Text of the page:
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An Honest Day's Work…

Posted on Tuesday 27th November 2007 at 00:00
If you ever have far too much time on your hands, and are wondering what to do with it, I can highly recommend a job in catering.

Assuming you aren't required to serve breakfast for anybody, you can stroll in at about 8 or 9 in order to prepare your bar, cafe or restaurant for the mid morning coffee rush. This tends to merge quite nicely into the lunch rush, during which you will be rushed off your feet, shouted at, complained at, insulted, made to look stupid, made to feel as though you are ruining everyone's day and generally subjected to the worst of the pre-lunch bad moods to be had about the place.

At about 3pm you should be able to sit down for your own lunch, but don't expect to stay sat there for long as you will be interrupted at least once every 3 minutes in order to serve customers wanting their afternoon coffees. This is the quiet part of the day, when you can begin to tidy up the mess and regroup for dinner, which you should already be preparing to set up.

As the deadline for the start of the evening meal looms ever closer, the list of things to do doesn't seem to be getting any shorter. Even highly experienced caterers need hours to lay up a formal dinner and a missing knife or dirty glass can turn the whole thing on its head.

Finally, with mere minutes to go, you are ready to begin the meal. The tables are laid, the food is cooked and the drinks reception is prepared. Now all you need is the customers. An hour later, the first of the customers arrive and express an air of surprise that you expected them to be on time in the first place.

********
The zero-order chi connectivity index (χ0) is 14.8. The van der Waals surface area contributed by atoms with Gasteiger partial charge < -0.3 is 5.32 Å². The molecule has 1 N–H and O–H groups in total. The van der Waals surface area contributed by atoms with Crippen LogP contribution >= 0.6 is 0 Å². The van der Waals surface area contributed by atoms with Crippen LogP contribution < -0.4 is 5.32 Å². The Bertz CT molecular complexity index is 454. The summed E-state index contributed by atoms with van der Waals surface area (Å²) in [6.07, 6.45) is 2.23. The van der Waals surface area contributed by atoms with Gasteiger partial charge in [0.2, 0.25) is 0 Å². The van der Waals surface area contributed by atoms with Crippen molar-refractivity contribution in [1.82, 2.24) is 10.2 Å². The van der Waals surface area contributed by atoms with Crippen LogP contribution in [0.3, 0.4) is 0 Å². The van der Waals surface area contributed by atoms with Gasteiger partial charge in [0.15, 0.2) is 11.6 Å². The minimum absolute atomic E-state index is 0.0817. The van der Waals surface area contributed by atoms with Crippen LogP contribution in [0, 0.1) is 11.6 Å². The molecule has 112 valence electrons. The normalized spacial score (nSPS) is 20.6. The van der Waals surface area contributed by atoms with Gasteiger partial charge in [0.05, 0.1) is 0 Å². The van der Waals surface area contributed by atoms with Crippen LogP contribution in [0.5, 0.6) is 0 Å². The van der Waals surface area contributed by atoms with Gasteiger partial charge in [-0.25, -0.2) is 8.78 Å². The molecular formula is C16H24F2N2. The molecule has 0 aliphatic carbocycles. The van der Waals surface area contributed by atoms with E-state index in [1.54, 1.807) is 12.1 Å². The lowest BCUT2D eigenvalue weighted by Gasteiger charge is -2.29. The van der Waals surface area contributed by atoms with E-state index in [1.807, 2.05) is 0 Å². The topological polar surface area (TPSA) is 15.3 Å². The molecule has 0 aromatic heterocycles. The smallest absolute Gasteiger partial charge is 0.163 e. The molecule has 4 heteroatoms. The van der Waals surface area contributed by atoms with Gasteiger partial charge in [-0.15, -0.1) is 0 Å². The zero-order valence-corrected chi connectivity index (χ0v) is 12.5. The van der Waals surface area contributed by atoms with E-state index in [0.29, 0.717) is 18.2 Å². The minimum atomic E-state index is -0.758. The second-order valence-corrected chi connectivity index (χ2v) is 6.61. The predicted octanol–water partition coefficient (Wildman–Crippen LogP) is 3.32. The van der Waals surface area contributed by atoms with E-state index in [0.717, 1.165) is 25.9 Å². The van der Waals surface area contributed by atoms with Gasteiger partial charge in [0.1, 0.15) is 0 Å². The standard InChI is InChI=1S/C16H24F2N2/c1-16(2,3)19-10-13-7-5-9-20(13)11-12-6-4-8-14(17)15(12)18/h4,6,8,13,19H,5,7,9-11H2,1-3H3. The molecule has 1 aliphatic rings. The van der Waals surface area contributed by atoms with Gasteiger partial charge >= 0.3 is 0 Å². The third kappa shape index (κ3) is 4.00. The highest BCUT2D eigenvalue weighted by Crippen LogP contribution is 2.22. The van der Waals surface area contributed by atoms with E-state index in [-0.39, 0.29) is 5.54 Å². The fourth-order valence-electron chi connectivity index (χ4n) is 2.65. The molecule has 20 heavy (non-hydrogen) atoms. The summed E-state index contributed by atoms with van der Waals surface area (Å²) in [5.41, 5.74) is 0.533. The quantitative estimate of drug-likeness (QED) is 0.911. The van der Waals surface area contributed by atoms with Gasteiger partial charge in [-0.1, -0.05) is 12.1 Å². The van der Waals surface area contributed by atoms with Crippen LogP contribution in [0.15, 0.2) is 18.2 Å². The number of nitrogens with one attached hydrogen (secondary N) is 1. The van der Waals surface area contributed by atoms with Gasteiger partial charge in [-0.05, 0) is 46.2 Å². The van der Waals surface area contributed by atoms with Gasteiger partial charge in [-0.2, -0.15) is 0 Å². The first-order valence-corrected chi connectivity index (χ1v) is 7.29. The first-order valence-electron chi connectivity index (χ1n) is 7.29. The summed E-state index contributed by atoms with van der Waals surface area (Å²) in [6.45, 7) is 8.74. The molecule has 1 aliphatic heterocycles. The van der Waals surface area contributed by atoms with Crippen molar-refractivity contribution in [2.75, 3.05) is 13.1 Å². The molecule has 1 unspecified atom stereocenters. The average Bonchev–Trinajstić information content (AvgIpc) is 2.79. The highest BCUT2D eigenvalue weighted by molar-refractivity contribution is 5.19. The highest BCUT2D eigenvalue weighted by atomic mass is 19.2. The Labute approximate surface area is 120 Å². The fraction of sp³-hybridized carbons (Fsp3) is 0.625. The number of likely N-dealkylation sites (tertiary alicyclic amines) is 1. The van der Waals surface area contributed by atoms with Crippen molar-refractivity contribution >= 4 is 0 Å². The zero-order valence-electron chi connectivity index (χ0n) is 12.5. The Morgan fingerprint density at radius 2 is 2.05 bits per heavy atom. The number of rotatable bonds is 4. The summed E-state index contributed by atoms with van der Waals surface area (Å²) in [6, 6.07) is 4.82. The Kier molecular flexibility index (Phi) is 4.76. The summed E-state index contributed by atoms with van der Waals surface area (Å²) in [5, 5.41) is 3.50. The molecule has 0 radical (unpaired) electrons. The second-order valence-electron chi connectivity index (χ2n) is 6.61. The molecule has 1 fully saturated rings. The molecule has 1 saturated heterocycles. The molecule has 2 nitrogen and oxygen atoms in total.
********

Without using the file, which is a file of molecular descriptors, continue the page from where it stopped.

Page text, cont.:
At this point one of two things will happen: either only half of the customers you've spent all afternoon and evening preparing for turn up, the rest having decided to go to Pizza Hut instead and not thought it necessary to cancel their booking, or they all turn up and bring a few friends along as well, so you have to completely destroy your carefully laid out tables in order to squeeze these people in, rushing around to find extra cutlery whilst shouting to the chefs to put on some more steaks or something.

Eventually the meal will get underway and, as you catch your breath between clearing one course and taking out the next, you realise that things aren't going all that badly. Assuming there are no unforeseen screw ups, you should be able to sit down for your own dinner at about 10pm, after which the wash up will become your home for the next hour as you battle to clean each and every plate, knife, fork, spoon and wine glass used throughout the evening.

A good day is easily identified as one on which you get home in time for a full 8 hours sleep before you have to go back to work. That's the only sign of a good day in catering. In all other respects it still looks fairly bollocks. Hooray!

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